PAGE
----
“Standing the test of time” implies enduring quality. “You can set your watch by it” suggests reliability and consistency. These well-honored adages of the English language worked their way into our vocabulary on the highly regarded reputation of Swiss watchmaking. Recognized as an authority on the craft of watchmaking, Henry F. Piaget holds a prominent place in both Swiss and American manufacturing. Today the Piaget brand is widely held as some of the best craftsmanship in the world.
Mass-produced goods versus time-honored, handcrafted piecework became a topic of great concern in the watch industry of Piaget’s time. With the advent of mechanization, watches were mass-produced in America at cheaper prices, opening up a middle-class market for a cookie cutter product. However, the Swiss stood by their exacting workmanship, thereby creating a great rivalry and competition for the American watchmaking market.
As a native of Switzerland and an American citizen, this expert craftsman felt uniquely positioned to weigh in on the merits and deficiencies of both. He offers his professional and unbiased insight in The Watch: Hand Work Versus Machinery.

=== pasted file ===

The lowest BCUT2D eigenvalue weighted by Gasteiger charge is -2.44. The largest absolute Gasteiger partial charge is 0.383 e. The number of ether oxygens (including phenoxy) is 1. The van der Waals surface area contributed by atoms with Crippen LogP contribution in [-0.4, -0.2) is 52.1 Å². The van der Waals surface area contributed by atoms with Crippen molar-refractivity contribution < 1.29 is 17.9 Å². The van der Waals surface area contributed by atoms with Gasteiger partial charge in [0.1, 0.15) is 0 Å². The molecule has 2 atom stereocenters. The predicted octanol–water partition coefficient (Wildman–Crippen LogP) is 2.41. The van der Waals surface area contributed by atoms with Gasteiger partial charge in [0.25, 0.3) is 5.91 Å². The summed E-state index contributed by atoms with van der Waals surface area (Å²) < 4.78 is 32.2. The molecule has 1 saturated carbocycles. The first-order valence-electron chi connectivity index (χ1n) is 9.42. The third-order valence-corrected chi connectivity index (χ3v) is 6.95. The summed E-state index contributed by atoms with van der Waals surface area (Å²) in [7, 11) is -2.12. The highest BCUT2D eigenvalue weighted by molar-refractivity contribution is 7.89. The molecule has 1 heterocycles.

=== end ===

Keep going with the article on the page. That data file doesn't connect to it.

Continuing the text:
About the Author
Henry F. Piaget was born near Neufchatel, Switzerland, in 1804. After a brief sojourn to England, where he married the former Ann Sophia Rogers, Piaget settled in Brooklyn during the 1830s and worked as a watchmaker. Due to failing health, he moved his family to a farm in Great Notch, New York, in 1838, where he later became proprietor of the Great Notch Inn. Six of the Piaget’s seven children survived to adulthood, with son Louis later becoming a leading jeweler and watchmaker. Henry F. Piaget died July 1, 1883, at the age of seventy-nine. His widow, Ann, died April 14, 1890, at the age of eighty-six.
Hand Work Versus Machinery
By Henry F. Piaget
ANTIQUES & COLLECTIBLES / Clocks & Watches
64 pp. 5 x 7
5 b/w illus.